Kennedy cousin Skakel says appeal will challenge effectiveness of trial attorney Sherman

NEW HAVEN, Conn. (AP) — Kennedy cousin Michael Skakel turned to attorney Mickey Sherman more than a decade ago to defend him against a murder that had haunted his wealthy family for a quarter-century. Now Skakel, the nephew of Ethel Kennedy, is turning against Sherman, saying the media-savvy attorney blew the trial.

Skakel was convicted in 2002 of fatally beating neighbor Martha Moxley with a golf club in wealthy Greenwich in 1975 when they were 15-year-olds. His lawyer says Skakel will file an appeal in coming weeks, challenging Sherman's effectiveness. Skakel's supporters say Sherman was distracted by the limelight and financial troubles, even though he was paid more than $1 million in legal fees.

"He was very open that he wanted to be a TV lawyer, he wanted to be famous," said Skakel's cousin, Robert F. Kennedy Jr.

Kennedy said that Sherman allowed a police officer to be picked for the jury and failed to prepare witnesses for testimony about a 25-year-old crime. Sherman also conducted an inept cross-examination of a witness who challenged Skakel's alibi, Kennedy said.

"It's a hard trial to win," Kennedy said of the new appeal. "It's as good a case as you get."

Sherman did not return telephone calls seeking comment, but said of Skakel in 2007, "I believe I did everything humanly possible to persuade a jury that he was not guilty."

Skakel is serving 20 years to life in prison.

Sherman, 63, grew up in a middle-class neighborhood of Greenwich and attended the University of Connecticut School of Law.

In 1991, he gained fame when he successfully defended a Vietnam veteran against a manslaughter charge by claiming the man suffered from post-traumatic stress disorder, a novel defense at the time. When Court TV debuted the same year, he was on its inaugural show.

Sherman's TV profile grew as he offered legal opinion on hot cases like O.J. Simpson's before he landed the job as Skakel's lawyer in the late 1990s. He pitched himself as a public relations expert who could rein in the bad publicity done to the Skakel family name, according to Kennedy.

Sherman says in a book he wrote that he finds it odd when lawyers go on TV during their trials. Clients should be upset when they do, he wrote.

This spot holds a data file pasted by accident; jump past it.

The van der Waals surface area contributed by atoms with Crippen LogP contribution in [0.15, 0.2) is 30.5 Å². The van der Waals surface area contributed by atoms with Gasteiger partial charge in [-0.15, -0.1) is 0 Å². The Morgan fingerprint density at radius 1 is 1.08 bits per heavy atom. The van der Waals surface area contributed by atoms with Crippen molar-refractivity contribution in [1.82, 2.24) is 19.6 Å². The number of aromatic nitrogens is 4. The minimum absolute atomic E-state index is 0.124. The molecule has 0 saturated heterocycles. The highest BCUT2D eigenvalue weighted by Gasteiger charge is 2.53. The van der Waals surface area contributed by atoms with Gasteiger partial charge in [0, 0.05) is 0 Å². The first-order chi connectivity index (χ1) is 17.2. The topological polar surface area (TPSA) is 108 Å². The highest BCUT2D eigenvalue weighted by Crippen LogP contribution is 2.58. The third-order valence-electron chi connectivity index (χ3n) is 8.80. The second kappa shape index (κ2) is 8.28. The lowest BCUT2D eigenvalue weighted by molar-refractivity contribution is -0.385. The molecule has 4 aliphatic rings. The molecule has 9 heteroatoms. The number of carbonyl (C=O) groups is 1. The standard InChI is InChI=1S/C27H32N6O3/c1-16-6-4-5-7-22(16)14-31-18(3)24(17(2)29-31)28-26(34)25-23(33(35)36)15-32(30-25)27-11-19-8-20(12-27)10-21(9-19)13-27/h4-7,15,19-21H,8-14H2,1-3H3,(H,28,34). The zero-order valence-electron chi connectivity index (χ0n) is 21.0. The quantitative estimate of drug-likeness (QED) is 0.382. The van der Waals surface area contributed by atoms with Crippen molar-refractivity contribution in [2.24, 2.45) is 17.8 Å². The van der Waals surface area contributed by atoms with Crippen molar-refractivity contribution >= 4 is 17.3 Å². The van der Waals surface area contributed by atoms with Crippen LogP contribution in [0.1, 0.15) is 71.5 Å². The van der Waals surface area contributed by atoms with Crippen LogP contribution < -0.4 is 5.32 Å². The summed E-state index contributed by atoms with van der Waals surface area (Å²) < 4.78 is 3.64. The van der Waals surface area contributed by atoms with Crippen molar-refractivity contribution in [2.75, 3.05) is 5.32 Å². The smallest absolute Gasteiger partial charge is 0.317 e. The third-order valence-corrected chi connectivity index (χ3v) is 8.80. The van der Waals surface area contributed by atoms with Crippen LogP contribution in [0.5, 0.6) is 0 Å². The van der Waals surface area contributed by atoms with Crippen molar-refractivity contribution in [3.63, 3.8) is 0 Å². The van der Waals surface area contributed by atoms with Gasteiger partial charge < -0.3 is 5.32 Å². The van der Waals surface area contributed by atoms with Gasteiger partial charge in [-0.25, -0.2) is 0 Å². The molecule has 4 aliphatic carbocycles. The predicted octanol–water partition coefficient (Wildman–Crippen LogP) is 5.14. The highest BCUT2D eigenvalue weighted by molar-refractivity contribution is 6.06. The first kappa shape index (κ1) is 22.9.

"Maybe that's some kind of sideways apology to Michael for blowing a trial that a first-year law student could not have lost," Kennedy said.

Skakel's family says Sherman billed them $150,000 for time he spent with the media.

Skakel's current attorney, Hope Seeley, has said Sherman's financial difficulties resulted in a lack of funds set aside to investigate the case before the 2002 trial. Sherman has denied that.

Sherman's ex-wife accused him last year of failing to pay $16,000 monthly alimony, instead leading a high life that included luxury vacations, expensive hotels and restaurants, costly entertainment, dues at exclusive country clubs and expensive clothing. He promised in October to pay $241,000 to her by 2012.

In 2007, his law firm partner, Joseph Richichi, was sentenced to 16 months in prison for failing to pay more than $600,000 in taxes.

Richichi blamed his own failing health on Sherman — saying Sherman incurred more than $1.1 million in federal tax liens on the property they owned, bounced checks and failed to pay back $25,000 Richichi loaned him to build a house.

Skakel, who's spent years trying and failing to overturn his conviction, lost an appeal in April before the Connecticut Supreme Court. But that ruling provides a road map of issues Skakel's new attorneys likely will raise.

The justices said Sherman failed to track down a witness who challenged testimony by a former classmate that Skakel confessed to the crime, failed to obtain reports investigators had prepared on earlier suspects and did not call experts to challenge Skakel's alleged confessions.

"You have the highest court in Connecticut saying there was deficient representation in several aspects," said Gene Riccio, an attorney who represented an earlier suspect in the Moxley murder.

Kevin Burke, a former district attorney in Massachusetts and Sherman's longtime friend, said Sherman enjoys the spotlight but was focused during the Skakel trial.

"He took it very seriously, and he certainly was devastated by the result," Burke said. "He is a very talented trial attorney. He's a brilliant communicator. He's good with juries. I don't think he was anything but on the top of his game during the course of that trial."